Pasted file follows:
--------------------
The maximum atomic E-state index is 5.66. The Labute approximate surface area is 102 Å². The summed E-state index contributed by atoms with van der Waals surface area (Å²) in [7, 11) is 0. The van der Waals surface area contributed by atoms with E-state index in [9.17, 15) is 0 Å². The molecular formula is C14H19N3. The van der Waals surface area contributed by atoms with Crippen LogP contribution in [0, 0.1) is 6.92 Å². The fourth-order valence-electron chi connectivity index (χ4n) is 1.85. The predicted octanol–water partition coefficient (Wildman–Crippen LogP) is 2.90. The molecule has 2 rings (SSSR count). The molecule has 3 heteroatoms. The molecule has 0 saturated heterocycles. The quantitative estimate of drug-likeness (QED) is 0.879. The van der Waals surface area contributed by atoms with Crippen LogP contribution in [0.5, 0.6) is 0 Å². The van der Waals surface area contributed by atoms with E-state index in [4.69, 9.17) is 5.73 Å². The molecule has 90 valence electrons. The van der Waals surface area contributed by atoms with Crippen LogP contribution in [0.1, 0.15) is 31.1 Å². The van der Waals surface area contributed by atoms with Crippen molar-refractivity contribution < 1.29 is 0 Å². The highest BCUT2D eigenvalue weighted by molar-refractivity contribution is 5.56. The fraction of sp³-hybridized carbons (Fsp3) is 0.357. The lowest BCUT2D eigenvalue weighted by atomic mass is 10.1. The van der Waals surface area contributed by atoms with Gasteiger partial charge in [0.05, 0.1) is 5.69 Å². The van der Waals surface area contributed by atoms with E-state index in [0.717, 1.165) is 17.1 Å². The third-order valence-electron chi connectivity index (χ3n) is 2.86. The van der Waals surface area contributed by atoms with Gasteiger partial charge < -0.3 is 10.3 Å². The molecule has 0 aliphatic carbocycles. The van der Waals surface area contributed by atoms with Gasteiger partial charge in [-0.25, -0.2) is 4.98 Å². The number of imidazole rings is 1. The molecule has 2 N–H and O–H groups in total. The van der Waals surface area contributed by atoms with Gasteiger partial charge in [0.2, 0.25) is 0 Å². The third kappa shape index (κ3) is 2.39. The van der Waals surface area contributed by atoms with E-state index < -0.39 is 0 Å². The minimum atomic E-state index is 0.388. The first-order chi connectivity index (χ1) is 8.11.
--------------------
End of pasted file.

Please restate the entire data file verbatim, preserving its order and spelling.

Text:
The maximum atomic E-state index is 5.66. The Labute approximate surface area is 102 Å². The summed E-state index contributed by atoms with van der Waals surface area (Å²) in [7, 11) is 0. The van der Waals surface area contributed by atoms with E-state index in [9.17, 15) is 0 Å². The molecular formula is C14H19N3. The van der Waals surface area contributed by atoms with Crippen LogP contribution in [0, 0.1) is 6.92 Å². The fourth-order valence-electron chi connectivity index (χ4n) is 1.85. The predicted octanol–water partition coefficient (Wildman–Crippen LogP) is 2.90. The molecule has 2 rings (SSSR count). The molecule has 3 heteroatoms. The molecule has 0 saturated heterocycles. The quantitative estimate of drug-likeness (QED) is 0.879. The van der Waals surface area contributed by atoms with Crippen LogP contribution in [0.5, 0.6) is 0 Å². The van der Waals surface area contributed by atoms with E-state index in [4.69, 9.17) is 5.73 Å². The molecule has 90 valence electrons. The van der Waals surface area contributed by atoms with Crippen LogP contribution in [0.1, 0.15) is 31.1 Å². The van der Waals surface area contributed by atoms with Crippen molar-refractivity contribution < 1.29 is 0 Å². The highest BCUT2D eigenvalue weighted by molar-refractivity contribution is 5.56. The fraction of sp³-hybridized carbons (Fsp3) is 0.357. The lowest BCUT2D eigenvalue weighted by atomic mass is 10.1. The van der Waals surface area contributed by atoms with Gasteiger partial charge in [0.05, 0.1) is 5.69 Å². The van der Waals surface area contributed by atoms with E-state index in [0.717, 1.165) is 17.1 Å². The third-order valence-electron chi connectivity index (χ3n) is 2.86. The van der Waals surface area contributed by atoms with Gasteiger partial charge < -0.3 is 10.3 Å². The molecule has 0 aliphatic carbocycles. The van der Waals surface area contributed by atoms with Gasteiger partial charge in [-0.25, -0.2) is 4.98 Å². The number of imidazole rings is 1. The molecule has 2 N–H and O–H groups in total. The van der Waals surface area contributed by atoms with Gasteiger partial charge in [0.2, 0.25) is 0 Å². The third kappa shape index (κ3) is 2.39. The van der Waals surface area contributed by atoms with E-state index < -0.39 is 0 Å². The minimum atomic E-state index is 0.388. The first-order chi connectivity index (χ1) is 8.11.